From dropout to drop-in. Two Kentucky counties turn the tables on illiteracy with an adult education program that goes to where the students are

By , Special to The Christian Science Monitor

LIKE many other young girls in eastern Kentucky, Lynn Hudson dropped out of high school when she was 15 years old to get married. By the time she was 21, Lynn had five children. The chances of her being able to complete her education seemed dim, but in 1985 Lynn enrolled in a GED (General Educational Development) program sponsored by Appalachian Communities for Children.

ACC, a group of local citizens dedicated to solving local problems at the local level, provided not only a tutor but also transportation and day-care services. Lynn obtained her high school equivalency diploma and is now the manager of Jackson County's Literacy Project, another ACC-sponsored program.

Lynn's story is far from unique.

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When the 1980 census revealed that the Fifth Congressional District, where Jackson County is located, was home to the highest percentage of uneducated adults in the entire country, that statistic sparked a district-wide effort to improve education. Appalachian Communities for Children in Jackson County developed an adult education program that now is considered one of the best in the region.

ACC's adult education program started in Jackson County in 1985 with a staff of four part-time paraprofessional teachers and a fund of $13,000 from the Job Training Partnership Act. That first year the staff helped 18 people obtain their GEDs. In the two years that ACC has been active in Clay County, enrollment in adult education programs has skyrocketed from 0 to 259. Now there are 20 part-time tutors on the ACC staff.

So far this year 87 people in the two counties have received their GEDs thanks to the ACC tutors.

``We're heading for 100,'' says Otto Fields, adult education coordinator for ACC.

Fields dropped out of school himself at age 13. When he was in his late 20s, he obtained his high school diploma through a correspondence course. He is not the only ``drop-in'' among ACC's tutors, many of whom are GED recipients. In fact, five of the present tutors are graduates of ACC's own program.

``We understand dropouts,'' Fields explains, ``because we've been there ourselves.''

``One of the reasons for our success,'' says Judy Martin, executive director of ACC, ``is the respect our teachers show for their students. Dropouts are sometimes looked down on, but when you come through our door you become a drop-in, and you're good enough for us.''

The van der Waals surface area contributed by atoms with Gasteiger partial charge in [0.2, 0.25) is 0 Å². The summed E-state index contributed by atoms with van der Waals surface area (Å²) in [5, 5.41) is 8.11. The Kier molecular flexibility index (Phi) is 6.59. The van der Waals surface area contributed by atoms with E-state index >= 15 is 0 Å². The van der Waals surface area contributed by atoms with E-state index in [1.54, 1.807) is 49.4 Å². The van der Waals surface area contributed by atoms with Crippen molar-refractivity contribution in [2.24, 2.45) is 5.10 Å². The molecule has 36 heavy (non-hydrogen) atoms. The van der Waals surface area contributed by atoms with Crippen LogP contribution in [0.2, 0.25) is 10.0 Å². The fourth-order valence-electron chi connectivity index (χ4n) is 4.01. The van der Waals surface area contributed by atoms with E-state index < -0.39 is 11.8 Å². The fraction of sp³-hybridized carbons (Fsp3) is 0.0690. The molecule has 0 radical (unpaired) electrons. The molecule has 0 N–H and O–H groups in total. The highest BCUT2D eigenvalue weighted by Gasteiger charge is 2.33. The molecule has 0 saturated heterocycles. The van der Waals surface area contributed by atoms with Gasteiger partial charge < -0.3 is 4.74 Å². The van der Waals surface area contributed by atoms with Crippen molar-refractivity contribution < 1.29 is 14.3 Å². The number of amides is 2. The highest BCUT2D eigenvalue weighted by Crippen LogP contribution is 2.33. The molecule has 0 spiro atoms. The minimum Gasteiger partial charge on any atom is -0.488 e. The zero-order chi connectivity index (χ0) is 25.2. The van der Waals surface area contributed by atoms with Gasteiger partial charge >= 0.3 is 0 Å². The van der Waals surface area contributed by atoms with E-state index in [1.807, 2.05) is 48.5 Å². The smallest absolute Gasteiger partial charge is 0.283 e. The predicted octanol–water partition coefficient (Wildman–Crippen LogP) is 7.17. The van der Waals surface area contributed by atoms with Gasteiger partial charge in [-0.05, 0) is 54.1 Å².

Martin points out that ACC is not associated with any school and does not hold its classes in school buildings. ``Many of our students are so intimidated by schools that if they had to go to a school building to take their classes, they wouldn't go.''

Where are classes held?

Community centers, libraries, court houses, fire departments, the tutors' homes. Many classes are held in the students' homes. This can be an inconvenience for the tutors, especially in the winter, when back roads in these rural counties are muddy or snow-covered.

``We went in hollows in four-wheel-drives where I just had to cover my eyes,'' laughs tutor Margaret Harris. ``But when we'd get there, we'd just sit down at the kitchen table and get to work. I'm proud of everybody I work with. They work hard and every one of them is special to me.''

According to Ms. Martin, this recognition of each student as a special individual is another key to ACC's success. ``We know each student by name and by learning style, and we provide individualized tutoring.''

ACC tutors don't wait for students to come to them. They go out and recruit. Sometimes the people they recruit are family members. When Pat Cornett started working with ACC, one of her first students was her brother.

``Now he's enrolled at Sue Bennett College,'' Ms. Cornett says proudly.

Being an ACC tutor is not an easy job. Schoolteachers are normally certified for a limited grade range, but ACC tutors are expected to work with nonreaders through 12th-grade level. The normal gain in school is one grade level per year. ACC's standards call for one grade level per 72 hours of instruction. The tutors work hard for low pay, often logging extra hours on a volunteer basis.

``We have the sharpest, most-dedicated, hardest-working staff anywhere,'' says Martin with justifiable pride.

ACC's track record is impressive. It has one of the highest numbers of GED graduates and the lowest cost per student of any Job Training Partnership Act program in Kentucky. and was named the outstanding adult education program in south-central Kentucky in 1987.

But ACC is not resting on its laurels. Members recently contracted to purchase a building to establish an adult learning resource center where classes can be held during the day, in the evenings, and on weekends. They want to produce an eastern Kentucky reader, a reading book geared to adult students of the region. They have also undertaken an ambitious dropout prevention program and numerous community education projects.

ACC is changing things in eastern Kentucky because, as Martin says, ``We have a spirit that can't be outdone, that spirit of people who are not satisfied with things the way they are and are willing to work together to make things better.''

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